A guest post by Rebecca Rideal.
In April 1664, a House of Commons committee was set up in Westminster to investigate the nation’s declining cloth industry. It didn’t take long, however, for committee members to widen their focus to the deterioration of English trade more generally. Over the previous few years, mercantile tensions between the England and the Dutch Republic had grown steadily (erupting into the First Anglo-Dutch War, 1652–1654) and much of the blame for this perceived deterioration in trade was levelled at the Dutch. Throughout committee meetings, influential London merchants were encouraged to voice their grievances. With their companies venturing further afield for mastery of trade in gold, silver, sugar, tobacco, silks and spices, key complainants were the Levant Company, the East India Company, and the Royal Adventurers for Trade in Africa, whose headquarters and boards were all based within the capital and whose ships docked and delivered along the Thames. They complained that the Dutch had taken possession of all the former Portuguese territories, especially along the West African coast where they had severely inhibited England’s ability to trade.
In fact, that same year, a forty-three-year-old Irish-born sea captain named Robert Holmes had been sent by the London-based benefactors of the newly-formed (and state-backed) Company of Royal Adventurers to facilitate the company’s expansion. Founded by the Duke of York and Prince Rupert of the Rhine on the belief that there were rich gold fields along the Gambia river, the company regularly came into conflict with Dutch trading bases along the West African coast. As the small fleet set off from the Thames, its primary goal was the acquisition of gold but Holmes also had explicit orders, for the first time, to establish a trade in slaves, with the aim of acquiring 3,000 per year to sell to the West Indies. He was instructed to ‘kill, take, sink or destroy such as shall oppose you’, but the unwritten truth was that in order to achieve these ends, he would need to take possession of Dutch trading bases.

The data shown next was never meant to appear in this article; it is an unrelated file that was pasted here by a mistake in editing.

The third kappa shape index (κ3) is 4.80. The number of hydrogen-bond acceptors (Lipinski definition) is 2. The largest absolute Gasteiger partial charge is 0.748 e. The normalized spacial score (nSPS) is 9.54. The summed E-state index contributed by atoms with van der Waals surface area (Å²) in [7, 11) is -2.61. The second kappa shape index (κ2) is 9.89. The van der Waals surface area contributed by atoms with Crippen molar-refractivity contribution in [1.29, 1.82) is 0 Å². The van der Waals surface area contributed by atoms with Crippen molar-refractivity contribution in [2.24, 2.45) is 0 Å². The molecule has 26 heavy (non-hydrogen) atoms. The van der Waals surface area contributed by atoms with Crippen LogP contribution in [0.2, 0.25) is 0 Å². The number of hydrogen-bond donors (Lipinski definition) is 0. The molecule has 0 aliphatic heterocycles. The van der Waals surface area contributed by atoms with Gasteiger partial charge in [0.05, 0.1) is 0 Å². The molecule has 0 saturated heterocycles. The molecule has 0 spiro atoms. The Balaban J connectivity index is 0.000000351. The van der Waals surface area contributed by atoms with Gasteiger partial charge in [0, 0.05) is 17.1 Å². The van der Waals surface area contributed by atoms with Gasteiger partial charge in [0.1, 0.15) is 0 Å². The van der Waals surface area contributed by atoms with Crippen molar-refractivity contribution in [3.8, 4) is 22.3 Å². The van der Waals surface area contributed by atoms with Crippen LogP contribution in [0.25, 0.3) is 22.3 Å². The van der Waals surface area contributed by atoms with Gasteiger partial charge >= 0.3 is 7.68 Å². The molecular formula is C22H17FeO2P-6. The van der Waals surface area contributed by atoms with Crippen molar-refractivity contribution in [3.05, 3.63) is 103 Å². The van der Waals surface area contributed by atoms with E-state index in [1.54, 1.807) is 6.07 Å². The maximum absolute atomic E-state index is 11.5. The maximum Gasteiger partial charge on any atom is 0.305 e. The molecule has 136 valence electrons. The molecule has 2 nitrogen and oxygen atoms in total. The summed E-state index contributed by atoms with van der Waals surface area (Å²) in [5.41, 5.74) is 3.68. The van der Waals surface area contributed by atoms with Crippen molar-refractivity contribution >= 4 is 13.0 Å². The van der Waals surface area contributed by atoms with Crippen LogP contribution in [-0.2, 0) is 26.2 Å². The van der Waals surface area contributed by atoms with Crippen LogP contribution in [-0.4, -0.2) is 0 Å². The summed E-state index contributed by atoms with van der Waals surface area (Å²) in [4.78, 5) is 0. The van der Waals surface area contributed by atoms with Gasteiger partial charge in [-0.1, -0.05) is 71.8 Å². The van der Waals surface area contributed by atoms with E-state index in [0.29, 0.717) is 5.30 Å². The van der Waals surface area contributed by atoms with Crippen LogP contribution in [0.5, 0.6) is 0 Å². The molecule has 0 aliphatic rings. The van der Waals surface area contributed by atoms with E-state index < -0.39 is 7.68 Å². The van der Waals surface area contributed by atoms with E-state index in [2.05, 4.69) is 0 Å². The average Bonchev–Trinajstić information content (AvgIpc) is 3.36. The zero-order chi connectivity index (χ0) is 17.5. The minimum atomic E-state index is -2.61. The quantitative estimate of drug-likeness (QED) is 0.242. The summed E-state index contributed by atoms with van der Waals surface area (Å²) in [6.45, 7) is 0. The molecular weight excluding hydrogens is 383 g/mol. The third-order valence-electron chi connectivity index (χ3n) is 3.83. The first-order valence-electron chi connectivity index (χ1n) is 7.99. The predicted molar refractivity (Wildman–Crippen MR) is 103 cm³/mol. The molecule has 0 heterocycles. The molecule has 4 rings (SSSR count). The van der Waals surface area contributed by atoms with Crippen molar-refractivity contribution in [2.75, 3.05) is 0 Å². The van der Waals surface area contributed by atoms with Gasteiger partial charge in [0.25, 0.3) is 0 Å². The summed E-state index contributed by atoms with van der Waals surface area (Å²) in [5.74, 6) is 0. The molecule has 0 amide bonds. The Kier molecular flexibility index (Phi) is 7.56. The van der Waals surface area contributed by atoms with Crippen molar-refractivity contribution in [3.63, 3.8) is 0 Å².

In his forty-gun flagship, the Jersey, Holmes led a taskforce of English vessels to capture the Dutch fortress of Carolusborg, on the northern part of the Gulf of Guinea. He took with him a new spring-based pendulum watch, designed by the illustrious Dutch scientist and inventor Christiaan Huygens and refashioned by the Royal Society ready for the sea. It was hoped that the watch might enhance the accuracy of navigation. A cunning man who, by his own admission, looked ‘his enemies in the face with as much love as his friends’, Holmes was also a determined military leader and knew these waters well. With the support of his loyal crew and aided by the latest naval weaponry and navigation equipment, he seized a cluster of trading bases before setting his sights on the main prize, Carolusborg. It took Holmes eleven days of hard bombardment to capture Carolusborg, which was renamed Cape Coast Castle under English control.
His actions on behalf of Royal Adventurers for Trade in Africa far exceeded what the company’s backers had expected and Holmes found himself in the unanticipated situation of being reprimanded for capturing Dutch vessels. That said, his achievements were not unwelcome and, along with the wider grievances raised by London merchants and influential war-hungry court factions, they would trigger the Second Anglo-Dutch War (1665–1667). The Dutch eventually managed to win back many of the African trade posts Holmes had taken, but they never again had control of Cape Coast Castle; a fortress that, over the next two centuries, morphed into the rotten heart of the British Transatlantic Slave Trade.
Adapted from 1666: Plague, War and Hellfire. Rebecca Rideal is a writer, former TV producer and historian. Her first book 1666: Plague, War and Hellfire is published by John Murray and out in paperback today, 23rd February.